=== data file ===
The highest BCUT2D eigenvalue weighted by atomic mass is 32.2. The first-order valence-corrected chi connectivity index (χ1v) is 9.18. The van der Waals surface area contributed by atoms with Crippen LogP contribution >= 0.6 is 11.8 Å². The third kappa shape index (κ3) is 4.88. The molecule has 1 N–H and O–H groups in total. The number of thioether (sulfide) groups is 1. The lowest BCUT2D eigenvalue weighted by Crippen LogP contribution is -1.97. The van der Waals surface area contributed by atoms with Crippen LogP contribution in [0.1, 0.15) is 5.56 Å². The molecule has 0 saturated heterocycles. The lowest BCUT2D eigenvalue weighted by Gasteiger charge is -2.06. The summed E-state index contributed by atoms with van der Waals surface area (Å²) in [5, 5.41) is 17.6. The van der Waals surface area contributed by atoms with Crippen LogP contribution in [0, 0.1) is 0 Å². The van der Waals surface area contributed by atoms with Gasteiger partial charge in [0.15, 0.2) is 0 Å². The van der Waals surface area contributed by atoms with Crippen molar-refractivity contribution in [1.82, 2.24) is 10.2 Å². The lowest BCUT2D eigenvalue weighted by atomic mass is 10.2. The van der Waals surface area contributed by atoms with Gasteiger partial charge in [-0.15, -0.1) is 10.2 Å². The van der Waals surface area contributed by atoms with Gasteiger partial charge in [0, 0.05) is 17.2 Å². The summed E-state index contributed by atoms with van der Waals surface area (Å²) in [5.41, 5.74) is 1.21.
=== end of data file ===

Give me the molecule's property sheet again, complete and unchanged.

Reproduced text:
The highest BCUT2D eigenvalue weighted by atomic mass is 32.2. The first-order valence-corrected chi connectivity index (χ1v) is 9.18. The van der Waals surface area contributed by atoms with Crippen LogP contribution >= 0.6 is 11.8 Å². The third kappa shape index (κ3) is 4.88. The molecule has 1 N–H and O–H groups in total. The number of thioether (sulfide) groups is 1. The lowest BCUT2D eigenvalue weighted by Crippen LogP contribution is -1.97. The van der Waals surface area contributed by atoms with Crippen LogP contribution in [0.1, 0.15) is 5.56 Å². The molecule has 0 saturated heterocycles. The lowest BCUT2D eigenvalue weighted by Gasteiger charge is -2.06. The summed E-state index contributed by atoms with van der Waals surface area (Å²) in [5, 5.41) is 17.6. The van der Waals surface area contributed by atoms with Crippen LogP contribution in [0, 0.1) is 0 Å². The van der Waals surface area contributed by atoms with Gasteiger partial charge in [0.15, 0.2) is 0 Å². The van der Waals surface area contributed by atoms with Crippen molar-refractivity contribution in [1.82, 2.24) is 10.2 Å². The lowest BCUT2D eigenvalue weighted by atomic mass is 10.2. The van der Waals surface area contributed by atoms with Gasteiger partial charge in [-0.15, -0.1) is 10.2 Å². The van der Waals surface area contributed by atoms with Gasteiger partial charge in [0, 0.05) is 17.2 Å². The summed E-state index contributed by atoms with van der Waals surface area (Å²) in [5.41, 5.74) is 1.21.